From brakemen and conductors to rail repairmen, occupations in the railroad industry carry a higher risk of injury and/or death than jobs in many other industries.

Increased dangers in railroad employment may be due to:

  • lifting heavy objects
  • possibility of collision
  • the inability to stop abruptly (due to the weight of the cars)

Given such risks, lawmakers have enacted a distinct body of law, known as the Federal Employers Liability Act (FELA), to protect the rights of railroad employees, should they be injured on the job.

Among the most common types of injuries affecting railroad workers are back and spinal cord injuries. Because spinal cord injuries in railroad workers can be painful and permanently disabling, it's essential that injured parties meet with an experienced FELA attorney to learn more about their legal rights and find out if they are entitled to compensation for their losses and injuries.

Types of Spinal Cord Injuries

Although spinal cord injuries can arise out of repetitive motion strain, in many cases, a severe spinal cord injury is the result some type of trauma, such as a collision, fall or crushing incident.

Serious spinal cord trauma that may affect railroad employees includes:

  • Complete spinal cord injuries, in which individuals sustain paralysis and loss of sensation in body parts below the injury site. Paraplegia (loss of movement and feeling in the legs, genitalia and bladder/bowels) and tetraplegia (loss of arm and hand movement and feeling in addition to paraplegia) are commonly the result of complete spinal cord injuries.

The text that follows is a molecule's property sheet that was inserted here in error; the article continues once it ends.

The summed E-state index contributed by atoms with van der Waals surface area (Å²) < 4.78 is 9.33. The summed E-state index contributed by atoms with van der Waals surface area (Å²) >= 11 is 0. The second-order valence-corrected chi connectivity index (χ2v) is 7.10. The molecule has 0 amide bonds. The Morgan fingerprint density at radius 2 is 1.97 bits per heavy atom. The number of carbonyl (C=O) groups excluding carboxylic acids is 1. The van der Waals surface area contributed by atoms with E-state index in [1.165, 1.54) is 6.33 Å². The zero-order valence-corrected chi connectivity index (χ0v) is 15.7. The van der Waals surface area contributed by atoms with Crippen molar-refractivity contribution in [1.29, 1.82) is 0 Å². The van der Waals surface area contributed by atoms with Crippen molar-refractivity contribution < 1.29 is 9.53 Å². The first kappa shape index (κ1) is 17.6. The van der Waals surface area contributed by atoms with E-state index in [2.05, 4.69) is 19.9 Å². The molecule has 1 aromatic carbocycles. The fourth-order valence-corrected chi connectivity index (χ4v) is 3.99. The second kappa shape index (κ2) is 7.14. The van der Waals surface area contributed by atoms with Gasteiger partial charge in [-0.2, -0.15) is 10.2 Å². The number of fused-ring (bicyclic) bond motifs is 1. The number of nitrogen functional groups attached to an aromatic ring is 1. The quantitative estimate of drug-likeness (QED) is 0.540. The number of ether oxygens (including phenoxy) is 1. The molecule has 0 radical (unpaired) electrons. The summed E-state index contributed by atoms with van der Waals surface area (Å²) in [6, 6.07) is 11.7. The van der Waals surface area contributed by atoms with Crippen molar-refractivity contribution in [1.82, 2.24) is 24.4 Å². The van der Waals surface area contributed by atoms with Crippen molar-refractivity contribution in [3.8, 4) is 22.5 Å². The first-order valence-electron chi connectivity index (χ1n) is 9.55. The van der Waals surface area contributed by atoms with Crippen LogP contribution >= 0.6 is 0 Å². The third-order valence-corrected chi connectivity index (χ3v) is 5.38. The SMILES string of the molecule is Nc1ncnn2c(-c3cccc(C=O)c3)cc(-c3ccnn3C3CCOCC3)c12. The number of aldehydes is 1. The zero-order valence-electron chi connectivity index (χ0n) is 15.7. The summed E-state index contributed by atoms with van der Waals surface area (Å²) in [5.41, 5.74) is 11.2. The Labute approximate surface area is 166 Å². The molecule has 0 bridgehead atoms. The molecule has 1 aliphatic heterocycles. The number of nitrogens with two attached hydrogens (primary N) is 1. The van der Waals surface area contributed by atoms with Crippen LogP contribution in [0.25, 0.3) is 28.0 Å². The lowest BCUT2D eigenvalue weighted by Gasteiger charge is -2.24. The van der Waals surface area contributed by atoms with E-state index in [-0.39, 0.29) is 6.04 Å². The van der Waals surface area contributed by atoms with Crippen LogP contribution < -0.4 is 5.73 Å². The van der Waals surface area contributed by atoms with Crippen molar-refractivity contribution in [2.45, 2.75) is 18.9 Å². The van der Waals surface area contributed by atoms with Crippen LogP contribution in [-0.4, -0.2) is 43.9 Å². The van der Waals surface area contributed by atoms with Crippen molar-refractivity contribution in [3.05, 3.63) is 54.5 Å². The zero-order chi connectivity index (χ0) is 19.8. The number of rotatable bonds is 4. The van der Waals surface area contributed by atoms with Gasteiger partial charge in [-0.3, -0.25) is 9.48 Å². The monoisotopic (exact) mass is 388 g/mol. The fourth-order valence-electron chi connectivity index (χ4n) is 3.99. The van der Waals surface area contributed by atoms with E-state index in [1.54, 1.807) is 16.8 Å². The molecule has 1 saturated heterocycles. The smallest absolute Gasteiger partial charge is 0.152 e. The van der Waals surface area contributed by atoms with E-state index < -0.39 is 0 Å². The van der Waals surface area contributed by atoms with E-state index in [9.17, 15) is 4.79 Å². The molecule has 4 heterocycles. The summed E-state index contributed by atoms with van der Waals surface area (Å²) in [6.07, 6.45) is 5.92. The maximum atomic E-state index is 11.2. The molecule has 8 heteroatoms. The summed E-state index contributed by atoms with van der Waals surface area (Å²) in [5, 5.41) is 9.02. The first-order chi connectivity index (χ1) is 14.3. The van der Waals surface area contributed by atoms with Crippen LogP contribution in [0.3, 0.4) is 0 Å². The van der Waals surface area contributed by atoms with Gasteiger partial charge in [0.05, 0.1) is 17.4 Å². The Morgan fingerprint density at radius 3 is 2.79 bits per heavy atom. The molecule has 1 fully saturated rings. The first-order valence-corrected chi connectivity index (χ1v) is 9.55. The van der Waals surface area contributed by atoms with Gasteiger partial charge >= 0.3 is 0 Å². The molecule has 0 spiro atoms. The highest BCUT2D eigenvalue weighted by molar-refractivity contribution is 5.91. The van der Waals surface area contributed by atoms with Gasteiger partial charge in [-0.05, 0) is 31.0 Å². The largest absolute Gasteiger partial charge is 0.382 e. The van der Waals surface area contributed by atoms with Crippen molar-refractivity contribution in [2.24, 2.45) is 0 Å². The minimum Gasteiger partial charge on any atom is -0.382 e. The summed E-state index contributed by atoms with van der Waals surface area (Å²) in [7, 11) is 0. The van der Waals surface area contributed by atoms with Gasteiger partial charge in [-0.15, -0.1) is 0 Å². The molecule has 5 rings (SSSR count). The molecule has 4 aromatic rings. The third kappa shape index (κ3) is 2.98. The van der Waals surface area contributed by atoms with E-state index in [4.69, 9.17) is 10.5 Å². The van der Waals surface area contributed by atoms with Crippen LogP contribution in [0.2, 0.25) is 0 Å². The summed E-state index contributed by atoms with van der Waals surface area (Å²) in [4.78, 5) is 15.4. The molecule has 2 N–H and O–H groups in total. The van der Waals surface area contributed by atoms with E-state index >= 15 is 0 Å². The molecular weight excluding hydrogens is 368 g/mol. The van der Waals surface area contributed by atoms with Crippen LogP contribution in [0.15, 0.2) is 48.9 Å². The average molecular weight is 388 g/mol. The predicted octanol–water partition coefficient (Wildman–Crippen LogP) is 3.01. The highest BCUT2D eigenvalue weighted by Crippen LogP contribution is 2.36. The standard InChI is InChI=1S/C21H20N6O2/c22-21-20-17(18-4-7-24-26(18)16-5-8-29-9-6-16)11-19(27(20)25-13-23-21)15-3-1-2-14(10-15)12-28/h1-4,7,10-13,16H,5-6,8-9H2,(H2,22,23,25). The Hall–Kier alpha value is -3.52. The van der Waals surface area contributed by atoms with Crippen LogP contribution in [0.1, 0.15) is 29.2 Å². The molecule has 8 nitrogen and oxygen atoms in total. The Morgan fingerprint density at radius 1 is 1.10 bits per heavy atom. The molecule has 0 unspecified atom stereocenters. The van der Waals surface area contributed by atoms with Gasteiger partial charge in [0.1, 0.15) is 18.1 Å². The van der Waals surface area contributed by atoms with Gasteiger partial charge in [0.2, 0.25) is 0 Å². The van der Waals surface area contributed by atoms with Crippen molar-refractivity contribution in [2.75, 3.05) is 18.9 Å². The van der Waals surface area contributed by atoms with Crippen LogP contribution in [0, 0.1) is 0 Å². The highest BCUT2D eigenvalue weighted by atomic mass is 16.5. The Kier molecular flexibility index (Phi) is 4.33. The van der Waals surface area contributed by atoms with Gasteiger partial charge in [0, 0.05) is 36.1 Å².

• Incomplete spinal cord trauma, in which individuals experience some feeling or some inability to move the body parts below the injury site. The nature and severity of an incomplete spinal cord injury will determine the degree to which feeling or control is lost.

In addition to these permanent spinal disabilities, railroad workers may also sustain spinal stenosis after an accident or traumatic event. Spinal stenosis refers to the narrowing of the spine that compresses the spinal nerves and results in pain, cramping or numbness.

The two types of spinal stenosis include:

  • cervical spinal stenosis, affecting the neck and upper spine
  • lumbar spinal stenosis, affecting the lower back

Following a Spinal Cord Injury: Medical and Legal Assistance

It's vital that injured railroad workers:

  • Seek emergency medical care to prevent further complications and death
  • Follow through with all prescribed long-term treatments for optimal chances of recovery
  • Meet with a FELA lawyer to find out if they are entitled to compensation

Under FELA, railroad workers will be entitled to sizable settlements (usually larger than compensation provided by general workers' compensation laws) if they can prove that an employer's, a co-worker's or an equipment manufacturer's negligence caused or intensified their injuries. However, because of the complexity of FELA law, it is essential for injured railroad workers to consult an experienced attorney who fully understands FELA claims.

During a free initial consultation, FELA attorneys will:

  • Thoroughly evaluate a railroad worker's claim.
  • Determine if he is entitled to compensation via FELA.
  • Inform prospective plaintiffs about the process associated with winning a FELA claim.
  • Provide expert advice regarding the best manner in which to pursue a case.

At Gordon & Elias, our FELA attorneys have a proven track record of success in representing injured railroad workers and their families across the nation. We understand the physical, financial and emotional hardships that can accompany railroad injuries and we are committed to helping families get their feet back on the ground after experiencing a serious injury such as a spinal cord injury.

For more information or to speak with a qualified FELA attorney today, call toll free at 800-773-6770.